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A Dark and Wicked Year: How Horror Saved 2020

It’s been repeated ad nauseum, but for most everyone on earth, 2020 was a tremendously difficult year. Millions of lives were lost, economies collapsed, and individuals around the world grieved both the loss of their loved ones and their livelihoods. Some were more fortunate, but they too had to endure isolation on a scale entirely unprecedented in this lifetime. As we move into the new year, there’s considerable hope that the vaccine will help to recalibrate the state of our lives and restore a long-lost sense of equilibrium and hope. Wonderful as that is, I’d like to also focus on something considerably more inconspicuous in its palliative capacity– horror movies.

2020 saw several high-profile genre releases delayed to 2021 and beyond. Halloween Kills, Candyman, and The Conjuring 3: The Devil Made Me Do It all saw their release dates shift. John Krasinski’s A Quiet Place Part II was the first domino to collapse in early March 2020, and those aforementioned genre behemoths soon followed suit. For a time, particularly during the early days of lockdown, it seemed that 2020 would see only a paucity of worthwhile genre films if it would see any at all.

That, of course, was luckily not the case. In lieu of blockbuster horror tentpoles, smaller indie titles were successful in unseating those movies that might otherwise have defined this year in horror, commanding a more sizeable audience than they otherwise might have. Andrew Patterson’s The Vast of Night dominated Amazon Prime when it premiered in May, and the world wept collective tears with the release of Natalie Erika James’s Relic in July. The VOD launch of Bryan Bertino’s The Dark and the Wicked rendered November chills all the more terrifying. Recently, Shawn Linden’s sullen and stellar Hunter Hunter set Twitter ablaze. It turns out, horror didn’t die in 2020. If nothing else, horror was given new life.

Similarly, while genuinely frightening, subversive, and ardently heartfelt horror fare resuscitated the genre, horror also resuscitated our spirits. Horror has always been curative (I should get that tattooed on myself at this point). In a year so replete with pain and heartache, horror was the antidote. It might seem paradoxical to seek respite in horror, but the genre has historically excelled at first illuminating and interrogating common fears and anxieties. Then, it offers the simplest and most profound feeling of all– hope.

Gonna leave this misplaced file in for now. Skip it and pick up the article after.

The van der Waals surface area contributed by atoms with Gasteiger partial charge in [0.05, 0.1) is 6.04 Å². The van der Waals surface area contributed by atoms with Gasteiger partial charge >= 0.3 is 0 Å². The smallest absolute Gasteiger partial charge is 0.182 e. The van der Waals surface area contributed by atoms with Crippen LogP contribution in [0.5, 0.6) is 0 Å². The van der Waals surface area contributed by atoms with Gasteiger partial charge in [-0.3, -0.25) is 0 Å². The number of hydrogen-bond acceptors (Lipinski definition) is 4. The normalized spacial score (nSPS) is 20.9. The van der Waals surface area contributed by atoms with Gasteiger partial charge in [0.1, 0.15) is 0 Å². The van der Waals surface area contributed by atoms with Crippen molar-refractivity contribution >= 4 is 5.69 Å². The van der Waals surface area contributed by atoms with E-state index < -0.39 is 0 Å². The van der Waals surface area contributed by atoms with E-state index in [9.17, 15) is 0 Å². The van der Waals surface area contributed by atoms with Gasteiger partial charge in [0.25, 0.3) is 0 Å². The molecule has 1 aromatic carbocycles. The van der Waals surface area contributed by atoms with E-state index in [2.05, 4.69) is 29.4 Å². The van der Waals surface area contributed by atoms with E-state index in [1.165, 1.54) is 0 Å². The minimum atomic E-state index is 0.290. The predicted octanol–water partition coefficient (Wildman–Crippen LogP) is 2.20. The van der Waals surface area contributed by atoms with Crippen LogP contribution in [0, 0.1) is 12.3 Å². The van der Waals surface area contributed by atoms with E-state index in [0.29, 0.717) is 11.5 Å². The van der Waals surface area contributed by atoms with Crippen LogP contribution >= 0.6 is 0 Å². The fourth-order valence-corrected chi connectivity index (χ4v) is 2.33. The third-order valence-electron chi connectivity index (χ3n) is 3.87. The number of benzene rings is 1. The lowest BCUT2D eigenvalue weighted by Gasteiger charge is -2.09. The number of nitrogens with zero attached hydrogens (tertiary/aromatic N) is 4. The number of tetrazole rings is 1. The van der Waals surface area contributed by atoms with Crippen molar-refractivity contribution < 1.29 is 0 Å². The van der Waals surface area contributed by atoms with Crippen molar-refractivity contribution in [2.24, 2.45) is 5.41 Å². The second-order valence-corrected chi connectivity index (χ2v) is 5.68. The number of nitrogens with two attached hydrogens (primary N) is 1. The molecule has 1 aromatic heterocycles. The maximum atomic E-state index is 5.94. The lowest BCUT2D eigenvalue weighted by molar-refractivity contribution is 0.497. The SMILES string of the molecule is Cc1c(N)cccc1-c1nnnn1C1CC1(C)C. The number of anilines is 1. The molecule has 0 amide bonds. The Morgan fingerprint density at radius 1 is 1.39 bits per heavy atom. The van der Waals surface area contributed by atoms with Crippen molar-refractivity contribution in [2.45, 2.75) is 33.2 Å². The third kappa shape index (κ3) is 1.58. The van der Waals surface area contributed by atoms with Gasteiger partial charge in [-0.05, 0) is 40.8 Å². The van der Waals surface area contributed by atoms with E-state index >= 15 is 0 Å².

Relic, for instance, was a somber trek through one family’s haunted history. In its final moments of sublime grief and heartbreak, a wistful note of hope emerged. As bad as it seems right now, as inevitably hopeless as things might feel, they will get better. It might not be permanent, but there’s always the present– the here and now. Every day is a new opportunity to love and be loved. Sometimes that’s the most profound gift of all.

The Vast of Night, too, tapped into our collective imagination. It transported audiences back decades and beget a sense of fascination and wonder the genre hasn’t seen in years. The world is vast and wonderful, full of surprises and awe. All we have to do is look. If we open our eyes and look into the vast of night, we’ll see the full, unvarnished majesty of the world.

Of course, it’s worth noting that this sentiment likely won’t hold true for everyone. As often as I saw my peers and colleagues seeking solace in genre fare, there were just as many that worried about how horror might compound their preexisting angst and stress. That’s fair. In fact, it’s fair and applicable to me, too. I watched more newly-released genre fare in 2020 than any year before– 111 as of this writing, 78 in 2019 for reference. There were certainly days, however, where it was all too much. I felt so beaten down by the news and state of the world that the added unease of the genre felt like too much. Quite simply, I didn’t think I could manage it.

Nonetheless, on those days where I needed an escape, horror was there. Burgeoning artists and creatives were there in a simply stellar year for the genre. Dave Franco delivered stripped-down home invasion thrills with The Rental. Alone knocked my socks off with an unbearably tense cat-and-mouse thrill ride. Horror was there to entertain, terrify, and assuage anxieties. Exposure to fictional indie horrors made the horrors of the real world all the more bearable.

2020 is a year of heroes, and while film is certainly not on par with frontline and essential workers, with those whose permanent sacrifices render 2021 all the more hopeful than anyone thought possible just a few months ago, it still served a critical role. With little to do beyond escape into movies, we’re lucky the movies were so damn wonderful. Moviemaking is an evergreen institution for a reason, and we’re living in a contemporary golden age. Only, it’s not the Golden Age of Hollywood. Instead, it’s the Golden Age of Independent Horror. It’s an age of wonder, terror, and hope.

As the year winds down, I would also like to thank my Dread Central family, both my peers and its loyal readers, for making this year so wonderfully spooky.

Written by Chad Collins

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